My sister really doesn't like a strong fish flavor and is very picky. Are there any effective ways to prepare the seafood in such a manner that reduces the fishy flavor/taste? If "seafood" is too broad, then please limit your answer to include fish and prawn.


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    Why do you want to cook fish for someone who doesn't like it? Why not just give her something else? Commented Mar 1, 2011 at 21:21
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    Erm, but I never said that she doesn't like fish, only the strong fishy taste.
    – O.O
    Commented Mar 2, 2011 at 13:23
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    Aquatic bacteria are accustomed to reproducing in low temperatures and will grow happily even in very cold (i.e. unfrozen) seafood. The "seafood" smell most of us are accustomed to is the indication that the seafood is past its prime. The best solution is to use only the freshest seafood you can get. If that is not enough, try the answers below.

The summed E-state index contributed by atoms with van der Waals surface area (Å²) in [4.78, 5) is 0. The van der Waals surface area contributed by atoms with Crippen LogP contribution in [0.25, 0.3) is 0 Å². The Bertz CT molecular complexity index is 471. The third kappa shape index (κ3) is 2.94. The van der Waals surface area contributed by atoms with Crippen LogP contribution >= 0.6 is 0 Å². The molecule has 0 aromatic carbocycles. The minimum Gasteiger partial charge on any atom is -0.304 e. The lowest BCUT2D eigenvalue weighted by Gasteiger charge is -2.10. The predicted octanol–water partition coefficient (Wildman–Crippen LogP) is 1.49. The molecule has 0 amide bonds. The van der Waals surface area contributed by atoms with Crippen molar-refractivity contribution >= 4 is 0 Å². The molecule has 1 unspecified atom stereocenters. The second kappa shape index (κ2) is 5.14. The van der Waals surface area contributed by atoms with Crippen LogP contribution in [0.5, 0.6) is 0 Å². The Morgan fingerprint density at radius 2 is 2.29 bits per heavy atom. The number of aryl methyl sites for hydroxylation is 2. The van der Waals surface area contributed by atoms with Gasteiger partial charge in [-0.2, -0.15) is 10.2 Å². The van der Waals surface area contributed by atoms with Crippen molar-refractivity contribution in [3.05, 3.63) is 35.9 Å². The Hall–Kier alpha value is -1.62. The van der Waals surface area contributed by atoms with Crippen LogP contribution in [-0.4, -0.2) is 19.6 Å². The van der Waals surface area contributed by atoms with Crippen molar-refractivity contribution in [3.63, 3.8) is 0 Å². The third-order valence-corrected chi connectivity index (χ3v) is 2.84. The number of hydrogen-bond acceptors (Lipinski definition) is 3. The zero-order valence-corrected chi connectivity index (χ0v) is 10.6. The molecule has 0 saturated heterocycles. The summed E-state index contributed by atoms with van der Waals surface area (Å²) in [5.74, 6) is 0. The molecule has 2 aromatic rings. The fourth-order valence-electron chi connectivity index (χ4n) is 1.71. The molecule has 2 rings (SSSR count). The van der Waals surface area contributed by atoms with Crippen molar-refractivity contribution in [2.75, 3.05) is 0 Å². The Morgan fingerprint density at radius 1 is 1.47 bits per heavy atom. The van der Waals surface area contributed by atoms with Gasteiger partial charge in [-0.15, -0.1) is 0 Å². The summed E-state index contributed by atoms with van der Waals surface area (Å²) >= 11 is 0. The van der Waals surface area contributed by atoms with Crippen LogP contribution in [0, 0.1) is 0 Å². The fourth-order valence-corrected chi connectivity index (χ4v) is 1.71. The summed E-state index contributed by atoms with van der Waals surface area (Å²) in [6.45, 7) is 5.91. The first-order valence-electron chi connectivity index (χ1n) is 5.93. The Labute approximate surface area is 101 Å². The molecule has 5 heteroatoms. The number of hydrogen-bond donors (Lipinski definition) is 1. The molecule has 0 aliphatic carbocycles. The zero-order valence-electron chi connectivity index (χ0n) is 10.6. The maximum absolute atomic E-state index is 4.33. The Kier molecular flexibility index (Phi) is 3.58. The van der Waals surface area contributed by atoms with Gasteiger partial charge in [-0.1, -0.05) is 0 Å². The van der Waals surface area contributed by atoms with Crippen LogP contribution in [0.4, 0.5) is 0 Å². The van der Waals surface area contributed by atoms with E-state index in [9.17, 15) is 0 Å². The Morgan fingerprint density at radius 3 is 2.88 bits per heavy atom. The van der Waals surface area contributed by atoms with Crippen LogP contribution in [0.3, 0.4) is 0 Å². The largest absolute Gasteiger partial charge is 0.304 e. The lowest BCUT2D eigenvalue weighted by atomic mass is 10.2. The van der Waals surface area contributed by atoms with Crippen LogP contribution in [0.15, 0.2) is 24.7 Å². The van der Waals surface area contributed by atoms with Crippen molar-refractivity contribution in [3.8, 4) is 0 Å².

– JS.
    Commented Jun 28, 2016 at 22:25

11 Answers 11


Fresh seafood shouldn't be overly "fishy". It's generally older seafood that will get a stronger "fishy" smell and flavour.

That said, there are 3 approaches to a "less fishy" result:

  1. Absorb/reduce fishiness: you can always try something like soaking it in milk (which you can then save to use for a fishy bechamel when your sister isn't dining with you). You could then rinse it off and cook it however you want. This should help "absorb" some of the fishiness and make it milder.
  2. Disguise fishiness: The other angle is to "cover up" the flavour with lots of spicy glaze or garlic/lemon flavours instead.
  3. Pick mild seafood: The other thing to try is to pick a more mildly flavoured fish (e.g. a white fish instead of something like tuna or salmon). Avoid oily fish as they tend to have a stronger flavour. Choosing something really fresh also falls into this category.